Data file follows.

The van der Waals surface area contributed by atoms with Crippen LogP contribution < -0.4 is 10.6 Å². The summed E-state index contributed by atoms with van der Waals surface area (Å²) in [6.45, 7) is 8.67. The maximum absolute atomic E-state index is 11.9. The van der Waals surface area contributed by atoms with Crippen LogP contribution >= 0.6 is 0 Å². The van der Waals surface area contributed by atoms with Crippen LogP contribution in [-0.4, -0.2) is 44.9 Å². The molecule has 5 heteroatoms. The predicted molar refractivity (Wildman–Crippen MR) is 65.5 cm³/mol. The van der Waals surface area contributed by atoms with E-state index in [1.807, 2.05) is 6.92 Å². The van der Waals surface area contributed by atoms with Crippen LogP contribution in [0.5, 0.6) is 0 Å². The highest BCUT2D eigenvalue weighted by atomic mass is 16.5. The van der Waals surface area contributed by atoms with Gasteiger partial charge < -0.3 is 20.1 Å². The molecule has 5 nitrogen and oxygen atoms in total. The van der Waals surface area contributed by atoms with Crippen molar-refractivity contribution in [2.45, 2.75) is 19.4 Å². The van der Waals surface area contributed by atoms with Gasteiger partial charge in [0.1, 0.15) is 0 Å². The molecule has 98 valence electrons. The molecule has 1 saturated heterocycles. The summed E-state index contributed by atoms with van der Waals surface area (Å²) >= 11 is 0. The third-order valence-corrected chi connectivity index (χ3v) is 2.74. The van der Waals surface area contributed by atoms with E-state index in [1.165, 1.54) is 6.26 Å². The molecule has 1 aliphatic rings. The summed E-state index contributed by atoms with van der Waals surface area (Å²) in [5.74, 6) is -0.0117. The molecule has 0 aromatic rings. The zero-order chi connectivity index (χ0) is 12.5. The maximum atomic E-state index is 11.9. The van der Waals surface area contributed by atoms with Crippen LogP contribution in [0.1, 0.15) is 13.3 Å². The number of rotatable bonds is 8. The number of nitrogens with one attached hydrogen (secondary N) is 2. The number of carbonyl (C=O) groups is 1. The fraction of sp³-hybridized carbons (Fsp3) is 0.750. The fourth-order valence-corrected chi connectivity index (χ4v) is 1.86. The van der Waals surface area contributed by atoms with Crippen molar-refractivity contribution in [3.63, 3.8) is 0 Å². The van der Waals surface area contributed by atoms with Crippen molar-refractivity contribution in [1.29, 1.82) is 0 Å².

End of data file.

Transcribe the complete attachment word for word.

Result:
The van der Waals surface area contributed by atoms with Crippen LogP contribution < -0.4 is 10.6 Å². The summed E-state index contributed by atoms with van der Waals surface area (Å²) in [6.45, 7) is 8.67. The maximum absolute atomic E-state index is 11.9. The van der Waals surface area contributed by atoms with Crippen LogP contribution >= 0.6 is 0 Å². The van der Waals surface area contributed by atoms with Crippen LogP contribution in [-0.4, -0.2) is 44.9 Å². The molecule has 5 heteroatoms. The predicted molar refractivity (Wildman–Crippen MR) is 65.5 cm³/mol. The van der Waals surface area contributed by atoms with E-state index in [1.807, 2.05) is 6.92 Å². The van der Waals surface area contributed by atoms with Crippen LogP contribution in [0.5, 0.6) is 0 Å². The highest BCUT2D eigenvalue weighted by atomic mass is 16.5. The van der Waals surface area contributed by atoms with Gasteiger partial charge < -0.3 is 20.1 Å². The molecule has 5 nitrogen and oxygen atoms in total. The van der Waals surface area contributed by atoms with Crippen molar-refractivity contribution in [2.45, 2.75) is 19.4 Å². The van der Waals surface area contributed by atoms with Gasteiger partial charge in [0.1, 0.15) is 0 Å². The molecule has 98 valence electrons. The molecule has 1 saturated heterocycles. The summed E-state index contributed by atoms with van der Waals surface area (Å²) >= 11 is 0. The third-order valence-corrected chi connectivity index (χ3v) is 2.74. The van der Waals surface area contributed by atoms with E-state index in [1.165, 1.54) is 6.26 Å². The molecule has 1 aliphatic rings. The summed E-state index contributed by atoms with van der Waals surface area (Å²) in [5.74, 6) is -0.0117. The molecule has 0 aromatic rings. The zero-order chi connectivity index (χ0) is 12.5. The maximum atomic E-state index is 11.9. The van der Waals surface area contributed by atoms with Crippen LogP contribution in [0.1, 0.15) is 13.3 Å². The number of rotatable bonds is 8. The number of nitrogens with one attached hydrogen (secondary N) is 2. The number of carbonyl (C=O) groups is 1. The fraction of sp³-hybridized carbons (Fsp3) is 0.750. The fourth-order valence-corrected chi connectivity index (χ4v) is 1.86. The van der Waals surface area contributed by atoms with Crippen molar-refractivity contribution in [3.63, 3.8) is 0 Å². The van der Waals surface area contributed by atoms with Crippen molar-refractivity contribution in [1.29, 1.82) is 0 Å².